The Bostonians by Henry James, 1886
The bostonians is a novel by Henry James which was written in 1886.
Henry James deals with the romantic theme of friendship between women in order to analyze the phenomenon of Boston marriage (which was very spread at that time). The term Boston marriage defines the bond between two women which are economically active and independent both politically and intellectually (in this case the protagonists are interested in the feminist political problem: they want to claim for their rights).
This is the story of Verena (a very weak women) and Olive, who is hardly involved in the feminism political struggle. Olive discovers Verena's oratory natural talent and she considers her as a true partner.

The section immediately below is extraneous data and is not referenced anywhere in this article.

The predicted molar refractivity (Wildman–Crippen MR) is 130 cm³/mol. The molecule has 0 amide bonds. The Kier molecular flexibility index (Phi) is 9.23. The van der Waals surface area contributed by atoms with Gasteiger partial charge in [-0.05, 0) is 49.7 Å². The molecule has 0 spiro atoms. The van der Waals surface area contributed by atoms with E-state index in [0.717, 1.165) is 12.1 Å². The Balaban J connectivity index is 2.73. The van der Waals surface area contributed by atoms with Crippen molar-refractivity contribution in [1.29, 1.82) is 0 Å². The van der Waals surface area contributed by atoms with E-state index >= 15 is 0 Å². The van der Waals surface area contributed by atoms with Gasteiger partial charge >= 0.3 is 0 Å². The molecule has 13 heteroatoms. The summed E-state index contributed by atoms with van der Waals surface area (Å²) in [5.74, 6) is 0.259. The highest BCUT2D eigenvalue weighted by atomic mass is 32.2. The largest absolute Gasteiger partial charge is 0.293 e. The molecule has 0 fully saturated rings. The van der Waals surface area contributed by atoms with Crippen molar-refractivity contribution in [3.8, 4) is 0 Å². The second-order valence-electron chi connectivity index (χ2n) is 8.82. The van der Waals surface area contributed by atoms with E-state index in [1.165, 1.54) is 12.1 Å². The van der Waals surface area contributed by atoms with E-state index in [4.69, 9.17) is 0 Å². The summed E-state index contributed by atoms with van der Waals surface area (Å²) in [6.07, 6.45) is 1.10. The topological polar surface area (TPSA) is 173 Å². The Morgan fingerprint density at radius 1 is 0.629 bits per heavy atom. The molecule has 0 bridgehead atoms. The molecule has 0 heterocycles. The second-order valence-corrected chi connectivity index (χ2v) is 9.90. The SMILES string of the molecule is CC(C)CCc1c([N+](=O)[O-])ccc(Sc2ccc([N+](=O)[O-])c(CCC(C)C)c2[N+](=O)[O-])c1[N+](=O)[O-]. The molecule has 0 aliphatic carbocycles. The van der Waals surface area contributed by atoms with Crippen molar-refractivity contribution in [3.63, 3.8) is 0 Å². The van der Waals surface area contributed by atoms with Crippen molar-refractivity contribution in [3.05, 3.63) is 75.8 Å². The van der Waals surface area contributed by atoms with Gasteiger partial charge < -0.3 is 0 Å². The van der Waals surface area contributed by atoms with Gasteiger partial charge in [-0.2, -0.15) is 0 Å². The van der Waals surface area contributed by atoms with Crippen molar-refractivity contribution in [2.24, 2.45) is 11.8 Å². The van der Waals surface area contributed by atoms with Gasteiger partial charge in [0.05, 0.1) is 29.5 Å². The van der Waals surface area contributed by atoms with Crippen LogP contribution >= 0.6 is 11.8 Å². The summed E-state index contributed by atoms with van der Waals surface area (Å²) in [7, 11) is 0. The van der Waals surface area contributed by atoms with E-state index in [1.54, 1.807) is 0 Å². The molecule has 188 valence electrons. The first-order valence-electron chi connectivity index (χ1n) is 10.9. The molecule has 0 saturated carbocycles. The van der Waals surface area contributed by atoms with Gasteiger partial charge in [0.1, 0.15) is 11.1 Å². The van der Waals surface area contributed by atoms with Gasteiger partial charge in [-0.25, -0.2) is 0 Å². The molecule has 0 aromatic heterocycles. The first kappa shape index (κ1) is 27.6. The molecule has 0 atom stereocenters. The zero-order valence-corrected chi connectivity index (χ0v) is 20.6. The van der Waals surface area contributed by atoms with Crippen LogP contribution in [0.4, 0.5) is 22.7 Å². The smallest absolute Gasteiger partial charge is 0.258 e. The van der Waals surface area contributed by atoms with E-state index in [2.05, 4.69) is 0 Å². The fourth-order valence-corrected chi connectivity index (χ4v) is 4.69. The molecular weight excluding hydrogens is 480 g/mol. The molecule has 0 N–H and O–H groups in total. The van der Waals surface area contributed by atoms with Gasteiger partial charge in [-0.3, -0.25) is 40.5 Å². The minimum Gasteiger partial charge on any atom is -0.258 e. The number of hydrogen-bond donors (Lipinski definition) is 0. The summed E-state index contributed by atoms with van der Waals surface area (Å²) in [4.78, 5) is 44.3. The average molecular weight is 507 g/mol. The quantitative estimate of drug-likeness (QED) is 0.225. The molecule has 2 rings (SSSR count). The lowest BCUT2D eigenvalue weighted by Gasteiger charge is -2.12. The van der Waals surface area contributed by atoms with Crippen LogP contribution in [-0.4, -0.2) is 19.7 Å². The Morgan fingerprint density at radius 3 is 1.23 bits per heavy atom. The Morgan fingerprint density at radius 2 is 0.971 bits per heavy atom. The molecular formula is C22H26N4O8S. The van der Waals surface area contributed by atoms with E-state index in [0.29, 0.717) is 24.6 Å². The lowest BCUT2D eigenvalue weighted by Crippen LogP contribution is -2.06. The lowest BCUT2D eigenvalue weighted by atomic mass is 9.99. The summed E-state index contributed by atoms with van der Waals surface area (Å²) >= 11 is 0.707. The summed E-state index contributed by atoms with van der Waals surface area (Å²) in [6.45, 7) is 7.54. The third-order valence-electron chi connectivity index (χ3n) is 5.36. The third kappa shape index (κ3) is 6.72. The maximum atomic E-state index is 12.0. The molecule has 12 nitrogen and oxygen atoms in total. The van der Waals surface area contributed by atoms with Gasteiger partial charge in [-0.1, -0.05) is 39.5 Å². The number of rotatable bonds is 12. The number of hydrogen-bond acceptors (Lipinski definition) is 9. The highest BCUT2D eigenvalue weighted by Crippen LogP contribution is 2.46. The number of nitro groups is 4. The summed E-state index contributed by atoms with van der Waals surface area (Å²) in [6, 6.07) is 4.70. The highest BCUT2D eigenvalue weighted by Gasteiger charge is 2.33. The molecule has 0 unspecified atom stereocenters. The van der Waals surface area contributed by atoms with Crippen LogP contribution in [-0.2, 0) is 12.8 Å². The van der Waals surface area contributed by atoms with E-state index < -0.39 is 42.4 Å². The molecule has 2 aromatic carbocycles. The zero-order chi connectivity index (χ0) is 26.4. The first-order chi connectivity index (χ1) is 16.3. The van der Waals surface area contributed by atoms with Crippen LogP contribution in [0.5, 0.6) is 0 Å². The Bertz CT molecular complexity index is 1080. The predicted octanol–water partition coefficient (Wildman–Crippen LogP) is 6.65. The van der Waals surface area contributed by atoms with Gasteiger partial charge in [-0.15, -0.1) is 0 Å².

Then the story changes when a new character appears on the scene: he is Basil, a man who thinks that women should be passive and yet his bigotry he will marry Verena.
The novel examines scrupulously the personalities and the behaviors of the characters, infact, this book anticipates the psychological realism and the theme of twentieth-century crisis.
Many critics argue that the novel is a condemnation of lesbianism but the true aim of James was analyzing the phenomenon of Boston Marriage, especially from a psychological point of view and focusing on the effect that this phenomenon had in society.